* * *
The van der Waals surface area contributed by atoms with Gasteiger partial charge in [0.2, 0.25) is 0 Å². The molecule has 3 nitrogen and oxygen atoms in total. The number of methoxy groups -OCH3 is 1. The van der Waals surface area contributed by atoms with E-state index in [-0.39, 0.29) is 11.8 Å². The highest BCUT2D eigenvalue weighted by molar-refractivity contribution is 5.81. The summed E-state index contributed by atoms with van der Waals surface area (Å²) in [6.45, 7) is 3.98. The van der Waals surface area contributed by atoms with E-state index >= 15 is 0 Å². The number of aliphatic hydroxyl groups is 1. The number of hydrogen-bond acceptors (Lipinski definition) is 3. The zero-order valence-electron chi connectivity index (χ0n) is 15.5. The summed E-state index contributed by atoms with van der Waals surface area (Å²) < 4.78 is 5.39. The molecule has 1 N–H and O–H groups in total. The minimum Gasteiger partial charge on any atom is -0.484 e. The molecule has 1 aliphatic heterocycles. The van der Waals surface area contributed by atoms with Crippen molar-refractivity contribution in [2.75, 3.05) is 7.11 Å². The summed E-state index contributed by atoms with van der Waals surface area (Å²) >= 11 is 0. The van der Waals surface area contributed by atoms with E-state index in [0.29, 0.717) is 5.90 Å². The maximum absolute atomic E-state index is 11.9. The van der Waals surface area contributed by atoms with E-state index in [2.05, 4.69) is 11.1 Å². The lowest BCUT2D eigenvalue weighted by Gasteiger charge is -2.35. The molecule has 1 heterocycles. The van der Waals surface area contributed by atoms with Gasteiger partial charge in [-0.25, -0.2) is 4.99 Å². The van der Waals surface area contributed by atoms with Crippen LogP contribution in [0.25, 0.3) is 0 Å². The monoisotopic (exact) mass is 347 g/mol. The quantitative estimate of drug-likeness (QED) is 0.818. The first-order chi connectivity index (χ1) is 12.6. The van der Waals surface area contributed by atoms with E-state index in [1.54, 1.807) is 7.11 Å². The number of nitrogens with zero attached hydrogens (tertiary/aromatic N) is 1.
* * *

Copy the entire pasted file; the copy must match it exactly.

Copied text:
The van der Waals surface area contributed by atoms with Gasteiger partial charge in [0.2, 0.25) is 0 Å². The molecule has 3 nitrogen and oxygen atoms in total. The number of methoxy groups -OCH3 is 1. The van der Waals surface area contributed by atoms with E-state index in [-0.39, 0.29) is 11.8 Å². The highest BCUT2D eigenvalue weighted by molar-refractivity contribution is 5.81. The summed E-state index contributed by atoms with van der Waals surface area (Å²) in [6.45, 7) is 3.98. The van der Waals surface area contributed by atoms with E-state index >= 15 is 0 Å². The number of aliphatic hydroxyl groups is 1. The number of hydrogen-bond acceptors (Lipinski definition) is 3. The zero-order valence-electron chi connectivity index (χ0n) is 15.5. The summed E-state index contributed by atoms with van der Waals surface area (Å²) < 4.78 is 5.39. The molecule has 1 N–H and O–H groups in total. The minimum Gasteiger partial charge on any atom is -0.484 e. The molecule has 1 aliphatic heterocycles. The van der Waals surface area contributed by atoms with Crippen molar-refractivity contribution in [2.75, 3.05) is 7.11 Å². The summed E-state index contributed by atoms with van der Waals surface area (Å²) >= 11 is 0. The van der Waals surface area contributed by atoms with E-state index in [0.29, 0.717) is 5.90 Å². The maximum absolute atomic E-state index is 11.9. The van der Waals surface area contributed by atoms with E-state index in [2.05, 4.69) is 11.1 Å². The lowest BCUT2D eigenvalue weighted by Gasteiger charge is -2.35. The molecule has 1 heterocycles. The van der Waals surface area contributed by atoms with Gasteiger partial charge in [-0.25, -0.2) is 4.99 Å². The van der Waals surface area contributed by atoms with Crippen LogP contribution in [0.25, 0.3) is 0 Å². The monoisotopic (exact) mass is 347 g/mol. The quantitative estimate of drug-likeness (QED) is 0.818. The first-order chi connectivity index (χ1) is 12.6. The van der Waals surface area contributed by atoms with E-state index in [1.54, 1.807) is 7.11 Å². The number of nitrogens with zero attached hydrogens (tertiary/aromatic N) is 1.